While we navigate the complex web of emotions that grief brings into our lives, it is also important to remember that it's just love, at the end of the day. Love is where it all started. While it may be sad and painful right now, there was a lot of good in it. Let me rephrase that. There is still a lot of good in it. Just because we lose someone, does not mean that all that love just vanished. Love does not have a past or a future. It either is or isn't. And if it was, it always is. All that love and goodness still exist. All we need to do is learn to reach it and experience it in a unique way.
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What does grief is just love with nowhere to go mean? ›
It's true what they say: Grief is love with no place to go. When you lose someone or something, you have all these feelings that no longer have a destination.What are the five grief responses? ›
Persistent, traumatic grief can cause us to cycle (sometimes quickly) through the stages of grief: denial, anger, bargaining, depression, acceptance. These stages are our attempts to process change and protect ourselves while we adapt to a new reality.What is grief if love not pursuing? ›
In the midst of a brutal tour of Wanda's memories and many losses, it is Vision who crystalizes the essence of our journey: “What is grief, if not love persevering?” To lose someone we have lost does not erase the love we have felt for them, it simply moves the object of our love out of reach.What is the most common grief response? ›
Common Grief Reactions
Emotionally, strong feelings of sadness, loneliness, fear, anxiety or resentment and anger can occur. Some people who are in mourning may feel a sense of guilt when they start to re-engage in activities and relationships, as if they are somehow betraying the person who died.
Jamie Anderson said, “Grief, I've learned, is really just love. It's all the love you want to give, but cannot. All of that unspent love gathers in the corners of your eyes, the lump in your throat, and in the hollow part of your chest. Grief is just love with no place to go.”Can grief come out of nowhere? ›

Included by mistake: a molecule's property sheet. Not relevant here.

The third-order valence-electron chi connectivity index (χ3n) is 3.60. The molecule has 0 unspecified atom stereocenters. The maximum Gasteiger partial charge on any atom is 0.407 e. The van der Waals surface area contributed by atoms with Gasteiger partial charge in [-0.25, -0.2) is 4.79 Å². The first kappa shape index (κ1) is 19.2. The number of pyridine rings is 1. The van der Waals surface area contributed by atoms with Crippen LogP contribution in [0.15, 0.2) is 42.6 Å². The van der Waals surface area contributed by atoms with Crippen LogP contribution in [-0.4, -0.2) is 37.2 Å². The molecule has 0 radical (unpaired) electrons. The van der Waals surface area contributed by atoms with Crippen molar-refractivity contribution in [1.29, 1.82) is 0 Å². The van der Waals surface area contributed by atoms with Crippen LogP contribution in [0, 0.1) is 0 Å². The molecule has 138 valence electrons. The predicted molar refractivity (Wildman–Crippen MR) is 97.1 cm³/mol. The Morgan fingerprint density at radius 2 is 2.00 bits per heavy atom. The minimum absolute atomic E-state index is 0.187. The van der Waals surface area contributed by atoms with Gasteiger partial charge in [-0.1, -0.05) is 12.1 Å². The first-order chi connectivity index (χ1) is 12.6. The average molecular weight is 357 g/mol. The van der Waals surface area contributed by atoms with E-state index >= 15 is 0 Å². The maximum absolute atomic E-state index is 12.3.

In the beginning, sudden waves of grief might last for hours or even days. As you process through the stages of grief and cope with your loss, you'll find the waves of sudden grief that once lasted days or hours now only last hours or minutes.What are the 3 C's of grief? ›
Practice the three C's
As you build a plan, consider the “three Cs”: choose, connect, communicate. Choose: Choose what's best for you. Even during dark bouts of grief, you still possess the dignity of choice.
There is no single stage of grief that is universally viewed as the hardest stage. Grief is a process that is different for everyone.What are the three R's of grief? ›
In order to help you navigate what you might be experiencing right now, I want to talk to you about the three R's to loss and grief. So the three R's are recognition, remembering and rebuilding, and I want to go through those each in turn.What is a sweet quote about grief? ›
- "When someone you love becomes a memory, the memory becomes a treasure." ...
- "If tears could build a stairway,and memories a lane, I'd walk right up to Heaven and bring you home again." ...
- "Although it's difficult today to see beyond the sorrow, May looking back in memory help comfort you tomorrow."
Is grief the final act of love? ›